Despite these radical differences, however, there are distinct formal analogies between philosophical and religious historiographies which indicate that both express the same type of historical consciousness. Sometimes, as in the case of Hegel, these parallels are striking in detail. His system throughout reflects the Augustinian model; only it eliminates the dimension of faith and translates the religious concepts into a rationalistic vocabulary. The Johamine concept of logos- the word, or Holy Spirit, made flesh - reappears as the Objective Spirit. History is the rational, not the divine, spirit objectified. It depicts the creations and manifestations of reason "on the move". What is, is rational- from the dim, hidden dawn of Reason to its luminous clarity in the French Revolution and in German Idealism, from the sacking of Rome to the storming of the Bastille. Again, there are critical phases and junctures in the movement of history; the famous law of three stages, which Marx and Comte adopted, too, is a secular revision of the religious dialected in St. Augustine and Joachim de Flore. The crucial, decisive individual in world history, Napolean for example, is an "incarnation" of the World Spirit. History is intelligible because it is a product of Reason, instead of Divine Providence; but the rational pattern is often seen through a glass darkly. Hegel's concept of the "cunning of reason" is a substitute for the mysterious and inscrutable ways of God in history. His assertion that the Whole or the ABsolute, is the Truth corresponds to the belief that the ultimate truth is with God, or hidden in God. EVen his so called immoralism, more presicely his moral neutrality, is a concession to the religious tradition; for it means that what looks evil and irrational in human eyes is due to the fragmentary and limited vision of man. Viewed in the rational light by which the Objective Spirit shineth in the darkness, the obscurities and contradictions of history vanish. The temporal trials and tragedies of mankind appear as necessary and insignificant by-products of the self-realization of Reason. And philosophical truth instead of religious faith, will set man free. It sublimates his sorrows and sufferings by assigning a meaningful place to them in the rational structure of the Whole. In the end, history fulfills itself by reaching a stage in which all the irrational, paradoxical, and evil forces encountered on its long road are transcended. For Hegel history was as unmistakenly a Theodicy as for St. Augustine; only he used reason instead of faith , to justify the ways of God.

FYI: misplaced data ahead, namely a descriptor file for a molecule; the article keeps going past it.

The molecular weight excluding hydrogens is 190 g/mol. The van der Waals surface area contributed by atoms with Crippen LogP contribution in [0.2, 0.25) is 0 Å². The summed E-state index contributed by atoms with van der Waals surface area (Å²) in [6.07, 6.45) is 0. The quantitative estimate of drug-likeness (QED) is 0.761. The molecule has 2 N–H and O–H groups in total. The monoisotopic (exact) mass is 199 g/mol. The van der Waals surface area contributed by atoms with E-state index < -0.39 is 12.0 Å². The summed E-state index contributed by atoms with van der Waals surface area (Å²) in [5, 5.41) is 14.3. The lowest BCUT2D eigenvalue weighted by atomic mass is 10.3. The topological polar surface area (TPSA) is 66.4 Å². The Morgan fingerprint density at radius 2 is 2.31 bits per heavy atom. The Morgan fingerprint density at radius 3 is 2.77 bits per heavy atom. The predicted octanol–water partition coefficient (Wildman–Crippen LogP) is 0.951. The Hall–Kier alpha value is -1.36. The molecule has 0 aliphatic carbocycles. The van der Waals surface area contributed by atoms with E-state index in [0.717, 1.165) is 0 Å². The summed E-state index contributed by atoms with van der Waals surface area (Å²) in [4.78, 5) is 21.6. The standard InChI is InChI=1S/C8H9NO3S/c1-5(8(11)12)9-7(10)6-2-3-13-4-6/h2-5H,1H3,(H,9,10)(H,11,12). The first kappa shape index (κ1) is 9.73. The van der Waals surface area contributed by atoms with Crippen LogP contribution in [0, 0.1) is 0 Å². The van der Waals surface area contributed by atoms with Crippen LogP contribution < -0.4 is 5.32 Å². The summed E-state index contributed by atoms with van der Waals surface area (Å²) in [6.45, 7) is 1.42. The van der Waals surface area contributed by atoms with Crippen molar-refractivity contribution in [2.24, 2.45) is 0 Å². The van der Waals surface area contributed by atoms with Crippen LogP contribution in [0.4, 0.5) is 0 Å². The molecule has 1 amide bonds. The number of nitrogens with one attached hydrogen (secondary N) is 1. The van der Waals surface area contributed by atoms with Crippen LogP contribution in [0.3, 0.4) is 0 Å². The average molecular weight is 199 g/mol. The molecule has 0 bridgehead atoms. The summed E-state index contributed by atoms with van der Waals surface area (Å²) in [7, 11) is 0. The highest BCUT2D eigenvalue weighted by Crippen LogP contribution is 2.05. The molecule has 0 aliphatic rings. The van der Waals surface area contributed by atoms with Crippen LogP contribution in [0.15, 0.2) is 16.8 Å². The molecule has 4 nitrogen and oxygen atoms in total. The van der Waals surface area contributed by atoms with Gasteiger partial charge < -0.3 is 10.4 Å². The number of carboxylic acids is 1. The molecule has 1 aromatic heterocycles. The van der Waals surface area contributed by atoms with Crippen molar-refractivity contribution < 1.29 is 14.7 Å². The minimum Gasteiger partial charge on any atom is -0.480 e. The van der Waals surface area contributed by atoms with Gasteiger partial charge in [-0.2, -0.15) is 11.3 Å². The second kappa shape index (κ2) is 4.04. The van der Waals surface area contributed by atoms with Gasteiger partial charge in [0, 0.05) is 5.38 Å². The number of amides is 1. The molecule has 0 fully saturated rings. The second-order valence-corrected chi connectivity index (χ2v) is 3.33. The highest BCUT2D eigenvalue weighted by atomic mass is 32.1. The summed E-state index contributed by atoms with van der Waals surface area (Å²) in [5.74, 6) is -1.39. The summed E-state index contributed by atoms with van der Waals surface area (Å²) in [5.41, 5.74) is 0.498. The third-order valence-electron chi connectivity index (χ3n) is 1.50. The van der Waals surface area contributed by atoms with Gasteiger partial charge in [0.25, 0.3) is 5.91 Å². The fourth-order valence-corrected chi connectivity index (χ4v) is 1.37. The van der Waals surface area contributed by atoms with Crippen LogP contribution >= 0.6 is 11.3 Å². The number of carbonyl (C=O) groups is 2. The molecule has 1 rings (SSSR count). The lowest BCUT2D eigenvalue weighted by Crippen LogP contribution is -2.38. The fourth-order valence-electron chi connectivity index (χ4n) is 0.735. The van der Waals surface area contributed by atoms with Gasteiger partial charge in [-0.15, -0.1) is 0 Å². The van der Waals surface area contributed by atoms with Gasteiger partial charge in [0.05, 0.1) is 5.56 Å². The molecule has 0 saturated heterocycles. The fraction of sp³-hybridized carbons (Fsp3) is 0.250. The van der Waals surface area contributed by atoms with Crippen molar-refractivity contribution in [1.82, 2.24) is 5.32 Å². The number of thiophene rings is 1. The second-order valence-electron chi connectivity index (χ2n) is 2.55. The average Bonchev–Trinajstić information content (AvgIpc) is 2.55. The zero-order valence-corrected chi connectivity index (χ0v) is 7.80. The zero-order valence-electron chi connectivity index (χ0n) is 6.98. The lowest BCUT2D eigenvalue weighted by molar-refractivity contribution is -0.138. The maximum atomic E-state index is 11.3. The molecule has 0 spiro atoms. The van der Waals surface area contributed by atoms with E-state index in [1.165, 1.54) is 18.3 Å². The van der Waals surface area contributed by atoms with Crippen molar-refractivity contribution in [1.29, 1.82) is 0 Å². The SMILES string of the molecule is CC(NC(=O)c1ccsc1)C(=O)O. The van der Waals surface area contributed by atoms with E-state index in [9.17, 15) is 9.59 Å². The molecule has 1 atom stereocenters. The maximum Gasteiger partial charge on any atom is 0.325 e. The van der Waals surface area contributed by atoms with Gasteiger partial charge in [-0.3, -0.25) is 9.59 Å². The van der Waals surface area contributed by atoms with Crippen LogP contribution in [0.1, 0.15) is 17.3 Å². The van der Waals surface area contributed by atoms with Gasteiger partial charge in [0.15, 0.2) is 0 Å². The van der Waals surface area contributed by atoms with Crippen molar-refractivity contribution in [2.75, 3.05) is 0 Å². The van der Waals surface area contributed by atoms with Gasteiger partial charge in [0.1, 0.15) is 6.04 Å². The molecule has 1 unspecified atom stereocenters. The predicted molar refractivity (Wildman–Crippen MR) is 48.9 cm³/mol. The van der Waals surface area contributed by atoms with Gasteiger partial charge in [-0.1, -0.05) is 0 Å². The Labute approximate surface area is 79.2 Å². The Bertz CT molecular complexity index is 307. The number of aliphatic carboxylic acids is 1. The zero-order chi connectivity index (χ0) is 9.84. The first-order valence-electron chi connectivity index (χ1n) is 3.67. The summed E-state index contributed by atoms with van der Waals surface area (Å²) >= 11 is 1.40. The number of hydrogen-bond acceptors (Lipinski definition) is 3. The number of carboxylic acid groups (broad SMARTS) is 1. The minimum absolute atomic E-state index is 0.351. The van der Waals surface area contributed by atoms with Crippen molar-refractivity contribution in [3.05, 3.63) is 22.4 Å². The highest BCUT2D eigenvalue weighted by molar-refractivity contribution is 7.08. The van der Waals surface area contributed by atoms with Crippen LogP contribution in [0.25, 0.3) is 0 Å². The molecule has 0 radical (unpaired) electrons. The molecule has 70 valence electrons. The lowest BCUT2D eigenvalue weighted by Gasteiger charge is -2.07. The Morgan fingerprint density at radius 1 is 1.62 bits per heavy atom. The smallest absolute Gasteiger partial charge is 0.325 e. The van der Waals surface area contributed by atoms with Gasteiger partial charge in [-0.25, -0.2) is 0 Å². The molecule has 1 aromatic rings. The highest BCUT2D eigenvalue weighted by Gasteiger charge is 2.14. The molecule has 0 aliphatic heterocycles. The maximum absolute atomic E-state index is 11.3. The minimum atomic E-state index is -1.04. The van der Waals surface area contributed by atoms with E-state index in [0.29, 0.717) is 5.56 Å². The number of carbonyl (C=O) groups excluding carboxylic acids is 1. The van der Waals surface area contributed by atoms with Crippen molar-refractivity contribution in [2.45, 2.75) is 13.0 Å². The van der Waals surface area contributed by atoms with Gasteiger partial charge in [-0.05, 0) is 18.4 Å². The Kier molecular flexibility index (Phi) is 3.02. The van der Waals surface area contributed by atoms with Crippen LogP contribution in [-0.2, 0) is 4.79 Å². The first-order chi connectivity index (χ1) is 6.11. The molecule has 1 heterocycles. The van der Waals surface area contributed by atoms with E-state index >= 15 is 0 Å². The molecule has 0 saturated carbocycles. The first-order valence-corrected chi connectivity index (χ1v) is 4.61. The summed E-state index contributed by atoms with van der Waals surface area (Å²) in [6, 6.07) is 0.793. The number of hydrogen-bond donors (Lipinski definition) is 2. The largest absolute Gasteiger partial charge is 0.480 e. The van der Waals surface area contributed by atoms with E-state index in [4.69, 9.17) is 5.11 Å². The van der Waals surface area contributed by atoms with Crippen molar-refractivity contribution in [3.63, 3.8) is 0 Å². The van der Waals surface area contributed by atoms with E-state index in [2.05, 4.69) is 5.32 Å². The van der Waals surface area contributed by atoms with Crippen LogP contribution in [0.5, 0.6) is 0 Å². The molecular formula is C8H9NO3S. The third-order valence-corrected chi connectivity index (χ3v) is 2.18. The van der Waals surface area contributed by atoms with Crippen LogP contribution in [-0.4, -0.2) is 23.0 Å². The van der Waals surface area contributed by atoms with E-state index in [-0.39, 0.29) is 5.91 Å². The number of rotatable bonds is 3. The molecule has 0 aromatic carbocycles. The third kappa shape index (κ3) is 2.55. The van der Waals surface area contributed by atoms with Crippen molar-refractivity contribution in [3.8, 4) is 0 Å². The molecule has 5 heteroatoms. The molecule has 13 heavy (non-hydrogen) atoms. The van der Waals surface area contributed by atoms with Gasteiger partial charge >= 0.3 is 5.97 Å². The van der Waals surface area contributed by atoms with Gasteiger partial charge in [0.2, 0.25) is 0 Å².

In other philosophical works, these parallels are not so close as in the case of Hegel; yet all of them have an essential formal element in common with the religious tradition going back to St. Augustine. This common heritage shows in their search for a meaning of history. To say that history has a meaning was to assert that the story of makind has a continuity and unity from beginning to end; that history, as well as nature, was subject to law, divine or rational; and that either faith or reason would reveal this inherent structure. The nature of these "iron laws" of history, of course, differed: according to the religious tradition, they were imposed by Divine Providence; according to the secular philosophies of history, they might be the laws of dialectics; or they might reflect the sad spectacle of the eternal return of the same, the inevitable succession of rise and fall, flowering and decline, corso and ricorso; or they might be more gentle and vague as in the application of a progressive, evolutionary law to history. But whether imposed or immanent, both views assumed that some kind of metaphysical determinism provided a clue to the meaning of history.